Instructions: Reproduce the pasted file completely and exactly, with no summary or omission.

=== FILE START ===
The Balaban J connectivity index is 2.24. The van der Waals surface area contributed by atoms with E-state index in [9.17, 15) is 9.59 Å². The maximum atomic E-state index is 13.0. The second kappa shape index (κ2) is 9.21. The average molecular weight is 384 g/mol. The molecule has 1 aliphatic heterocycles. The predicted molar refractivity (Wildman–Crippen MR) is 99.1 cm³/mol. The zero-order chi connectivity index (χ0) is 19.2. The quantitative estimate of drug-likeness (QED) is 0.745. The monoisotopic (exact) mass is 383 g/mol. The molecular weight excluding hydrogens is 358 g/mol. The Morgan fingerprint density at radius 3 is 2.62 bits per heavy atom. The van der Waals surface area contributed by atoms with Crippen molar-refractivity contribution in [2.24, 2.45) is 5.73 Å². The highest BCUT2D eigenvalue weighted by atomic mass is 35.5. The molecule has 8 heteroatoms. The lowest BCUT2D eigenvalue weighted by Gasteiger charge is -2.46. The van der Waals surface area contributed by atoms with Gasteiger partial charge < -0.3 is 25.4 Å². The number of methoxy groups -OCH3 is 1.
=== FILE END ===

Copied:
The Balaban J connectivity index is 2.24. The van der Waals surface area contributed by atoms with E-state index in [9.17, 15) is 9.59 Å². The maximum atomic E-state index is 13.0. The second kappa shape index (κ2) is 9.21. The average molecular weight is 384 g/mol. The molecule has 1 aliphatic heterocycles. The predicted molar refractivity (Wildman–Crippen MR) is 99.1 cm³/mol. The zero-order chi connectivity index (χ0) is 19.2. The quantitative estimate of drug-likeness (QED) is 0.745. The monoisotopic (exact) mass is 383 g/mol. The molecular weight excluding hydrogens is 358 g/mol. The Morgan fingerprint density at radius 3 is 2.62 bits per heavy atom. The van der Waals surface area contributed by atoms with Crippen molar-refractivity contribution in [2.24, 2.45) is 5.73 Å². The highest BCUT2D eigenvalue weighted by atomic mass is 35.5. The molecule has 8 heteroatoms. The lowest BCUT2D eigenvalue weighted by Gasteiger charge is -2.46. The van der Waals surface area contributed by atoms with Gasteiger partial charge < -0.3 is 25.4 Å². The number of methoxy groups -OCH3 is 1.